A couple of weeks ago, Daniel Korski, an aide to David Cameron, wrote a fascinating insider’s account of Britain’s renegotiation of terms with the European Union, prior to June’s referendum. Particularly eye-catching was his claim that Britain had was incapable to make a strong case for restricting welfare payments to EU migrants. When EU counterparts pointed out that the UK had lower migration than countries like Germany, that it had a growing economy with full employment, that it did less to address regional inequality than other countries, and that migrants paid more in taxes than they cost in public services:
“We were never able to counter these arguments. To be honest, we failed to find any evidence of communities under pressure that would satisfy the European Commission…There was no hard evidence.”
Andrew Green, Chairman of anti-immigration think tank MigrationWatch UK responded last Wednesday to assure us this was Korski’s failing, and not in fact because there is a genuine lack of evidence.
The quote above comes from Green’s article – interestingly, the section he cut out makes direct reference to him and his organisation, and their inability to help out the Government. Here’s the relevant section in full, with the bits removed by Green in bold:
We were never able to counter these arguments. To be honest, we failed to find any evidence of communities under pressure that would satisfy the European Commission. At one point we even asked the help of Andrew Green at MigrationWatch, an organization that has been critical of migration. But all he could provide was an article in the Daily Telegraph about a hospital maternity ward in Corby. There was no hard evidence.
It’s not clear whether Green disputes this version of events, or if he has new arguments which he couldn’t produce at the time. Either way, Green’s article produces six statistics which are supposed to indicate that migration is having a negative effect on the UK. Does he succeed? Let’s go through them one-by-one:
- “Our population, driven by migration, is projected by the Office for National Statistics to grow by half a million a year, the fastest rate for nearly a century and equivalent to a city the size of Liverpool”.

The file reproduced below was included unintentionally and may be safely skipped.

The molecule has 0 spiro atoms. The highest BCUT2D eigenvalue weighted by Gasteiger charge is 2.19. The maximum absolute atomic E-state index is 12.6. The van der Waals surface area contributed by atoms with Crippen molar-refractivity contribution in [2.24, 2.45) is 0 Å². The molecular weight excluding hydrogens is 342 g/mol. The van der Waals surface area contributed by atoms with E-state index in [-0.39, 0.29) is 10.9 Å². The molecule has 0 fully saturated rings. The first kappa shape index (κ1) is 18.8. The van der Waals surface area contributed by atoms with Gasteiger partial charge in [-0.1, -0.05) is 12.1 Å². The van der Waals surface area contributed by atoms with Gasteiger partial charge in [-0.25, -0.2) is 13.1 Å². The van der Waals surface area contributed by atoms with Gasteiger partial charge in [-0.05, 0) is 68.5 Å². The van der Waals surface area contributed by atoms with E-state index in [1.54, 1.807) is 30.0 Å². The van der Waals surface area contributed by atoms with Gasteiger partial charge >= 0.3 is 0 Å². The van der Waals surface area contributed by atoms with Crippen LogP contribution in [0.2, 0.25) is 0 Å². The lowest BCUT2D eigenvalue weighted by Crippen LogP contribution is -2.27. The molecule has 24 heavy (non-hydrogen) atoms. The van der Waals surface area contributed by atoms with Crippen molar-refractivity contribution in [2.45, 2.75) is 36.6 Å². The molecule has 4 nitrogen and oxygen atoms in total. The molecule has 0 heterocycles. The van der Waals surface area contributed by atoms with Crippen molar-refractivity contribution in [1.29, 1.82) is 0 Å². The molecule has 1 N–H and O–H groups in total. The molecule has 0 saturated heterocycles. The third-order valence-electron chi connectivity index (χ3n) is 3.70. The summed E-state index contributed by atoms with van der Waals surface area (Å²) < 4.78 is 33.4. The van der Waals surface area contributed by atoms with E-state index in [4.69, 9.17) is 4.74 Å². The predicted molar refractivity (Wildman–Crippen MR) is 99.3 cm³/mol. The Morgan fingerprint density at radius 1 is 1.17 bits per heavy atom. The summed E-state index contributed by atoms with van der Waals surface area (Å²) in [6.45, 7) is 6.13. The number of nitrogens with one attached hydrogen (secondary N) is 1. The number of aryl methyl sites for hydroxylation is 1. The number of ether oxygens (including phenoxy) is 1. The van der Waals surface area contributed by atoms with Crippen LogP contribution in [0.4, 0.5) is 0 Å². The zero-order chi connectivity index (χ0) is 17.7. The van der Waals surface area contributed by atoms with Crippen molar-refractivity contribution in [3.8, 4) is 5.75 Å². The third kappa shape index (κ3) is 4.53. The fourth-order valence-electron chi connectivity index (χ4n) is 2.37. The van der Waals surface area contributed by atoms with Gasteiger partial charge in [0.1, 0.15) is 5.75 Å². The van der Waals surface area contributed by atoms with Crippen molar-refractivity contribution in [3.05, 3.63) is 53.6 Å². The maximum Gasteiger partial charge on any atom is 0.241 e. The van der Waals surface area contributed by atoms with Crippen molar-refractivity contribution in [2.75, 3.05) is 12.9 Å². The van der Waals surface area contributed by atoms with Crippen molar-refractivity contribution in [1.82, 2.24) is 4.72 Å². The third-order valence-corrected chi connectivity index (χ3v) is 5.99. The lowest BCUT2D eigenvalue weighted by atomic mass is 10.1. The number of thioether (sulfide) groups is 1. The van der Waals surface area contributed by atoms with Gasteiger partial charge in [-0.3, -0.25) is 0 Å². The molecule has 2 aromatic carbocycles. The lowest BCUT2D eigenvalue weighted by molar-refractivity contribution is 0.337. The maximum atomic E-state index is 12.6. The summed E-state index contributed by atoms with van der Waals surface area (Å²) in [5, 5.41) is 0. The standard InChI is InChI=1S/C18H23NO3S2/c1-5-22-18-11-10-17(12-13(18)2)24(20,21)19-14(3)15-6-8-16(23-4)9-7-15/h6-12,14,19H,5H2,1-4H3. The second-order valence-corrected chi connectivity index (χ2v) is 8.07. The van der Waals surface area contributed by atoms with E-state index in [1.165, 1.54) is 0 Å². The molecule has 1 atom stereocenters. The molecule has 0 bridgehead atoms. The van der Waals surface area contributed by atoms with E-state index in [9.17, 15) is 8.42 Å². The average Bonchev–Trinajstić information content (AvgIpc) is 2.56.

500,000 is a lot of people. But then the UK is a big country. Is that too many people? The ONS tells us that UK population grew by 513,000 between 2014 and 2015. We do not need to go back a century to match this increase – in 2011, population growth was 525,000. Indeed, population growth has exceeded 400,000 ever year since 2005, often around 500,000. However, these are relatively high by historical standards – for most of the 20th Century, population grew by 200,000 a year at most. Then again, this might have as much to do with the idiosyncrasies of the UK’s demographic trends as anything. The chart below compares UK population growth to a selection of developed countries, using data from the World Bank. This shows that a growth rate of 0.75% a year, roughly equivalent to 500,000 extra people a year in the UK, is hardly unprecedented – it is represented by the thick black line. The USA has not dipped below this rate in over 50 years, and even densely populated countries like the Netherlands regularly approach it.
None of this answers the question of whether population growth of 500,000 is too high for the UK to cope with – but then the best evidence for that is whether you think the UK has struggled to cope with recent rates of migration. Which, if you recall, was the question at issue.
I’m not sure what to make of the Liverpool comparison, not least because migrants are dispersed so we don’t had to build a new city for them. All it does is show that 500,000 is a lot of people. But as I say, the UK is a big country.
2. We need to build a new home in England every five minutes for the next 25 years just to keep up with demand from future migration.